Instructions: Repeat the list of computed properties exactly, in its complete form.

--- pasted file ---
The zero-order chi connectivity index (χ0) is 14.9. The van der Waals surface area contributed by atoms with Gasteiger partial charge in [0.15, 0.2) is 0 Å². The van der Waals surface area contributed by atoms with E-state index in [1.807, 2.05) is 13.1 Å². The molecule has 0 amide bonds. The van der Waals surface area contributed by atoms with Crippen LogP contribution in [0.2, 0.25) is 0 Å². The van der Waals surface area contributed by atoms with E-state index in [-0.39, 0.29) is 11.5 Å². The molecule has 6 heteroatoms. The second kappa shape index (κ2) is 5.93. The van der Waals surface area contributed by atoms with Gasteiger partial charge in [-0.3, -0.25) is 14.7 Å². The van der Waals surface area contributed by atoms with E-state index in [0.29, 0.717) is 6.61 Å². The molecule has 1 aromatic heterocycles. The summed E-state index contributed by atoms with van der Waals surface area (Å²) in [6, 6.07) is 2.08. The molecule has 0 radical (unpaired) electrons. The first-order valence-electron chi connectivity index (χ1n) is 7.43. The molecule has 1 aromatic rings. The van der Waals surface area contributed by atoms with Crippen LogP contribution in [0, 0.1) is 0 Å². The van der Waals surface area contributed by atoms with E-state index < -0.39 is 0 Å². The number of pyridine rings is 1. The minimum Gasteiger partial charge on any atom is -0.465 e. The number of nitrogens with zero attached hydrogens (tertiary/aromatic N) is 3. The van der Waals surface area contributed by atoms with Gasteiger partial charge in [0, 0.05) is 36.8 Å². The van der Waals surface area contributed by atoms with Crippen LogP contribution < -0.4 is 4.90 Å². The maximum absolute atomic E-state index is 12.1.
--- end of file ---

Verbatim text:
The zero-order chi connectivity index (χ0) is 14.9. The van der Waals surface area contributed by atoms with Gasteiger partial charge in [0.15, 0.2) is 0 Å². The van der Waals surface area contributed by atoms with E-state index in [1.807, 2.05) is 13.1 Å². The molecule has 0 amide bonds. The van der Waals surface area contributed by atoms with Crippen LogP contribution in [0.2, 0.25) is 0 Å². The van der Waals surface area contributed by atoms with E-state index in [-0.39, 0.29) is 11.5 Å². The molecule has 6 heteroatoms. The second kappa shape index (κ2) is 5.93. The van der Waals surface area contributed by atoms with Gasteiger partial charge in [-0.3, -0.25) is 14.7 Å². The van der Waals surface area contributed by atoms with E-state index in [0.29, 0.717) is 6.61 Å². The molecule has 1 aromatic heterocycles. The summed E-state index contributed by atoms with van der Waals surface area (Å²) in [6, 6.07) is 2.08. The molecule has 0 radical (unpaired) electrons. The first-order valence-electron chi connectivity index (χ1n) is 7.43. The molecule has 1 aromatic rings. The van der Waals surface area contributed by atoms with Crippen LogP contribution in [0, 0.1) is 0 Å². The van der Waals surface area contributed by atoms with E-state index < -0.39 is 0 Å². The number of pyridine rings is 1. The minimum Gasteiger partial charge on any atom is -0.465 e. The number of nitrogens with zero attached hydrogens (tertiary/aromatic N) is 3. The van der Waals surface area contributed by atoms with Gasteiger partial charge in [0, 0.05) is 36.8 Å². The van der Waals surface area contributed by atoms with Crippen LogP contribution < -0.4 is 4.90 Å². The maximum absolute atomic E-state index is 12.1.